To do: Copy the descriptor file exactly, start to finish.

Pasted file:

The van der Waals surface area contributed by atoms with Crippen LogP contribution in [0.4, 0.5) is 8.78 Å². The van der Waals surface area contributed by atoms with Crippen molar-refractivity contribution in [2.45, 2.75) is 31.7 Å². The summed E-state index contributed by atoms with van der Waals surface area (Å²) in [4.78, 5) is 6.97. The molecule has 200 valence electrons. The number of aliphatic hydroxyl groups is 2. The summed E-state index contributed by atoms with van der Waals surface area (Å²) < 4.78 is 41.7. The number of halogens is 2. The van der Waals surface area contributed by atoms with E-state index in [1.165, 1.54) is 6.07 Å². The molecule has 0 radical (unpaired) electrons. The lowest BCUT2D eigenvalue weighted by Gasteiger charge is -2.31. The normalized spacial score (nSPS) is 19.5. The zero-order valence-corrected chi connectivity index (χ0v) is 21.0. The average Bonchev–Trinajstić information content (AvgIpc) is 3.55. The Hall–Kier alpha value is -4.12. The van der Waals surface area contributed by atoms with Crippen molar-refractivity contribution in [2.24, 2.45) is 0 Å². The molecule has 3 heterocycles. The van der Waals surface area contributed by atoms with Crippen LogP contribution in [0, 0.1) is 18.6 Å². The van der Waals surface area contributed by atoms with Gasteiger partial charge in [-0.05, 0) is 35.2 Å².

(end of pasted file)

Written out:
The van der Waals surface area contributed by atoms with Crippen LogP contribution in [0.4, 0.5) is 8.78 Å². The van der Waals surface area contributed by atoms with Crippen molar-refractivity contribution in [2.45, 2.75) is 31.7 Å². The summed E-state index contributed by atoms with van der Waals surface area (Å²) in [4.78, 5) is 6.97. The molecule has 200 valence electrons. The number of aliphatic hydroxyl groups is 2. The summed E-state index contributed by atoms with van der Waals surface area (Å²) < 4.78 is 41.7. The number of halogens is 2. The van der Waals surface area contributed by atoms with E-state index in [1.165, 1.54) is 6.07 Å². The molecule has 0 radical (unpaired) electrons. The lowest BCUT2D eigenvalue weighted by Gasteiger charge is -2.31. The normalized spacial score (nSPS) is 19.5. The zero-order valence-corrected chi connectivity index (χ0v) is 21.0. The average Bonchev–Trinajstić information content (AvgIpc) is 3.55. The Hall–Kier alpha value is -4.12. The van der Waals surface area contributed by atoms with Crippen molar-refractivity contribution in [2.24, 2.45) is 0 Å². The molecule has 3 heterocycles. The van der Waals surface area contributed by atoms with Crippen LogP contribution in [0, 0.1) is 18.6 Å². The van der Waals surface area contributed by atoms with Gasteiger partial charge in [-0.05, 0) is 35.2 Å².